Chase, Cody & Wayne Selman on 24 Car, Dave & Jeremy Sharpley on 67 car
SPEEDWAY, Ind. (August 16, 2020) – Most Indy 500 racing fans know about the legacy of the Dreyer and Reinbold families at the Indianapolis 500. That legacy dates back to 1927 with the family patriarch Floyd “Pop” Dreyer and now his grandson and Dreyer & Reinbold Racing team owner Dennis Reinbold.
But, in this year’s Indy 500, the DRR team extends its “family affair” to the respective pit crews of drivers Sage Karam with the No. 24 WIX Filters Chevrolet and J.R. Hildebrand with the No. 67 Salesforce Chevrolet.
Wayne, Cody and Chase Selman will be over the wall Sunday for Karam’s crew, while Dave and Jeremy Sharpley will be on Hildebrand’s pit crew.
On Karam’s pit crew in Sunday’s 104th “Greatest Spectacle in Racing,” the Selman family will be back in action when pit stops begin in the 200-lap motorsports classic.
Wayne Selman, Cody and Chase’s father, returns to going over the wall in 2020 after being a fuel man in pit crews for over 20 years in IndyCar racing, in both the CART and NTT INDYCAR SERIES competition. With the initial season of the aeroscreens, Wayne will be the crewman on Karam’s car to remove tear offs from the cockpit aeroscreen.
Chase, the DRR team manager, will change the right rear tire on the No. 24 machine Sunday while older brother Cody, a longtime tire changer and local businessman now, will serve as the left rear tire changer when Sage pulls into his pit stop at the Indianapolis Motor Speedway.
Wayne Selman, a former motorcycle racer, has been a veteran crew member for nearly 30 years and his boys always were at the races with their dad. They were big IndyCar Racing fans and wanted to follow in their father’s footsteps on pit stops and the motorsports business.
“We would take the boys to the races and even sneak them into the garage area or pits,” says Wayne, who handles the team’s tire management as well as driving the DRR semi-truck to the races. “They wanted to be a part of the team. Once they graduated from college (Cody at Hanover University and Chase at Indiana University), they both wanted to enter the racing world. Cody went to Charlotte to work in marketing for NASCAR teams and sponsors, while Chase followed Wayne to Dennis’ team as a marketing person. Later, Chase became the team manager at age 25 and now, at age 34, is still one of the youngest team managers in all of motorsports.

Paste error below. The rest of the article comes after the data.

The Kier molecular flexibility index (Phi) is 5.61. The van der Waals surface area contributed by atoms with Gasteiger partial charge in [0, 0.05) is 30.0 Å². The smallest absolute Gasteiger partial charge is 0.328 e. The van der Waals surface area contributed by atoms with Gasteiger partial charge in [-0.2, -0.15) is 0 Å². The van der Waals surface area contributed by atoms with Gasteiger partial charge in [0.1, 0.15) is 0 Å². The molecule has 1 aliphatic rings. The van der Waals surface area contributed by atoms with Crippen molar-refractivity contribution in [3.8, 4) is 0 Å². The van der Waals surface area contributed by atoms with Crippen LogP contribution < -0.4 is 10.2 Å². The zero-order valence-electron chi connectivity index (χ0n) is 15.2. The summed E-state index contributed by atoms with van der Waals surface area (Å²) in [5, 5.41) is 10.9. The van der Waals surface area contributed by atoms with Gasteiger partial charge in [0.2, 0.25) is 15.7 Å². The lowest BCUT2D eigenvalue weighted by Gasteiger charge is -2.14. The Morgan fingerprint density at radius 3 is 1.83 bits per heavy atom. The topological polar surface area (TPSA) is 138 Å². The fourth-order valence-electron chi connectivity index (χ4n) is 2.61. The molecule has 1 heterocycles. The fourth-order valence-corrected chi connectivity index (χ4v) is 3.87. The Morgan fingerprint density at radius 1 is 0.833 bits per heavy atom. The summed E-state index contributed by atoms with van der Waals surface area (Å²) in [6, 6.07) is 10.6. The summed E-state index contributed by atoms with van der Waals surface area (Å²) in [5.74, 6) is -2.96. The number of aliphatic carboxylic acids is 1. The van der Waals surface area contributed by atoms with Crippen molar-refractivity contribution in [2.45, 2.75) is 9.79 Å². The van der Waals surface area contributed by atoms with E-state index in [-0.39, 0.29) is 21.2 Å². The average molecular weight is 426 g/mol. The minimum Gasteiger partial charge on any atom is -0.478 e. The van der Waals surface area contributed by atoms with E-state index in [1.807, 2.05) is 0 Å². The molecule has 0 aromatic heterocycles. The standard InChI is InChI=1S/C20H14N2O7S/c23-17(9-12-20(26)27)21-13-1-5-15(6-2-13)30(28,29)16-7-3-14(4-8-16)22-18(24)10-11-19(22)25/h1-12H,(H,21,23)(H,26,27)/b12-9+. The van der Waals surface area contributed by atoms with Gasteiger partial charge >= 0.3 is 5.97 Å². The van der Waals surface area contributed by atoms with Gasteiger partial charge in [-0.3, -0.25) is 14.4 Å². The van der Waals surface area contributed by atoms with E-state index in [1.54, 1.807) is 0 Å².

“Cody used to ride in the semi-truck with my dad to the race,” said Chase. “Then when he went to college, I did that during the summers going to the races with my dad. It was a great experience and we got racing in our blood.”
Cody and his wife, Fox TV commentator Jamie Little, recently opened a “Nothing Bundt Cakes” store in the Indianapolis area but he still comes to the Indy 500 each year as a tire changer for his younger brother’s team.
“We always wanted to go over the wall and be a part of the pit crew as kids,” says Cody, 36. “So, when it was time to do it, my dad was the fueler and I wanted to change tires. The 38-pound rear tire can be heavy by the end of the 500, but it is fun and I really enjoy it. It’s great to be back with my dad and brother on the same pit crew.”
For the Sharpleys, like the Selmans, racing is in their blood as well. Father Dave grew up in Pennsylvania and became a mechanic on the famed “PA Posse” sprint car circuit. Dave moved his family to Indiana to work on IndyCars around 2000 and now runs his own racing business in Pittsboro, Ind.
Dave is crew chief on the No. 67 Hildebrand-driven machine in this year’s 500 Mile Race after many years with Andretti Autosport team in the NTT INDYCAR SERIES.
Jeremy was a college hockey star before moving to Charlotte and working for several top NASCAR teams in their shock department. Most recently, Jeremy worked for the Penske teams in NASCAR and IndyCar. To be closer to his family, Jeremy took a “normal” job and assists his dad in the racing parts side.
“I started back in the sprint cars and then came to Indiana for the IndyCar series,” says Dave Sharpley. “Jeremy would come to the races as a youngster too. He didn’t major in mechanical engineering in college when he played hockey. But he began working in the sport. Now, we are back together at the Indy 500. It is very fun as a family. I loved the family-type atmosphere at Dreyer & Reinbold Racing too.”
On Sunday, Dave Sharpley will change the right front tire on Hildebrand’s car, while son Jeremy will change the left front tire during the pit stop action.
“It is great to back at the Indy 500 and to be working with my dad,” said Jeremy, who racing motorcycles as a youngster. “I have a normal 8-to-5 job now at Charlotte and I help my dad on some of his racing business too. But being back at the Indy 500 this year is a thrill and especially working with my dad. He is a great crew chief and it’s fun to work for him.”
This Friday, in Carb Day, the Selmans and Sharpleys will be focused on their pit stop duties in the two-hour practice as they prepare for Sunday’s Indy 500. And it’s only natural that the Dreyer & Reinbold Racing team will continue its family legacy at Indy with two more families being a large part of its Indy 500 contingent.
The 104th Indy 500 is schedule to begin Sunday, Aug. 23, at 2:30 p.m. and will be televised live on NBC-TV.